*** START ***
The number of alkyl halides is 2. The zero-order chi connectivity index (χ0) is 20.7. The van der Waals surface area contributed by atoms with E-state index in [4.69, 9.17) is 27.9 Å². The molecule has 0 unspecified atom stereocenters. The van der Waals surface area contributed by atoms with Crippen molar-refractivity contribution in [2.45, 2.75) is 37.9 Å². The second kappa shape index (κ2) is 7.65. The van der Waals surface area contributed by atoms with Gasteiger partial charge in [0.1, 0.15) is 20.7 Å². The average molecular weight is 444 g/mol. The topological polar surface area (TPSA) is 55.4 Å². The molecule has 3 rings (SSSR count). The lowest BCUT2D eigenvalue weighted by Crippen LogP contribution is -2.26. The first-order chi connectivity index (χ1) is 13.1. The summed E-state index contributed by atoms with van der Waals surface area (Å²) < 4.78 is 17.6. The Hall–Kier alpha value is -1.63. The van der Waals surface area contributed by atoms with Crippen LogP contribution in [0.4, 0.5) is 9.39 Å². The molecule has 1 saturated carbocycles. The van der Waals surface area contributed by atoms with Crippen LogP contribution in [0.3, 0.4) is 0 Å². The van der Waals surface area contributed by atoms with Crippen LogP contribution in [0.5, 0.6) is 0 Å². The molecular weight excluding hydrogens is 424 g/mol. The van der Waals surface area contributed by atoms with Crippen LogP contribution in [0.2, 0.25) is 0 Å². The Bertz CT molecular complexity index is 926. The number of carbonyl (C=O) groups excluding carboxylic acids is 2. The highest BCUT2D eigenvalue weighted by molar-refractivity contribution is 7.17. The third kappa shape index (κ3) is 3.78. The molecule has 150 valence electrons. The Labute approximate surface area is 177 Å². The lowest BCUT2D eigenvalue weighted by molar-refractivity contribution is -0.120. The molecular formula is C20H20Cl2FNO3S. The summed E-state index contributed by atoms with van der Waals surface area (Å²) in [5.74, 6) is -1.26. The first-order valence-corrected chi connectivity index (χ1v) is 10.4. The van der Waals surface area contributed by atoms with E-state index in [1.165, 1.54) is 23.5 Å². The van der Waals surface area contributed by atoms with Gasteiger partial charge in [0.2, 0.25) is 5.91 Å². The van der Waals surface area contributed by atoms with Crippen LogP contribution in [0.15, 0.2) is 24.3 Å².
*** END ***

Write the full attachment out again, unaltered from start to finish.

The number of alkyl halides is 2. The zero-order chi connectivity index (χ0) is 20.7. The van der Waals surface area contributed by atoms with E-state index in [4.69, 9.17) is 27.9 Å². The molecule has 0 unspecified atom stereocenters. The van der Waals surface area contributed by atoms with Crippen molar-refractivity contribution in [2.45, 2.75) is 37.9 Å². The second kappa shape index (κ2) is 7.65. The van der Waals surface area contributed by atoms with Gasteiger partial charge in [0.1, 0.15) is 20.7 Å². The average molecular weight is 444 g/mol. The topological polar surface area (TPSA) is 55.4 Å². The molecule has 3 rings (SSSR count). The lowest BCUT2D eigenvalue weighted by Crippen LogP contribution is -2.26. The first-order chi connectivity index (χ1) is 13.1. The summed E-state index contributed by atoms with van der Waals surface area (Å²) < 4.78 is 17.6. The Hall–Kier alpha value is -1.63. The van der Waals surface area contributed by atoms with Crippen LogP contribution in [0.4, 0.5) is 9.39 Å². The molecule has 1 saturated carbocycles. The van der Waals surface area contributed by atoms with Crippen LogP contribution in [0.3, 0.4) is 0 Å². The van der Waals surface area contributed by atoms with Crippen LogP contribution in [0.5, 0.6) is 0 Å². The molecular weight excluding hydrogens is 424 g/mol. The van der Waals surface area contributed by atoms with Crippen LogP contribution in [0.2, 0.25) is 0 Å². The Bertz CT molecular complexity index is 926. The number of carbonyl (C=O) groups excluding carboxylic acids is 2. The highest BCUT2D eigenvalue weighted by molar-refractivity contribution is 7.17. The third kappa shape index (κ3) is 3.78. The molecule has 150 valence electrons. The Labute approximate surface area is 177 Å². The lowest BCUT2D eigenvalue weighted by molar-refractivity contribution is -0.120. The molecular formula is C20H20Cl2FNO3S. The summed E-state index contributed by atoms with van der Waals surface area (Å²) in [5.74, 6) is -1.26. The first-order valence-corrected chi connectivity index (χ1v) is 10.4. The van der Waals surface area contributed by atoms with E-state index in [1.165, 1.54) is 23.5 Å². The van der Waals surface area contributed by atoms with Gasteiger partial charge in [0.2, 0.25) is 5.91 Å². The van der Waals surface area contributed by atoms with Crippen LogP contribution in [0.15, 0.2) is 24.3 Å².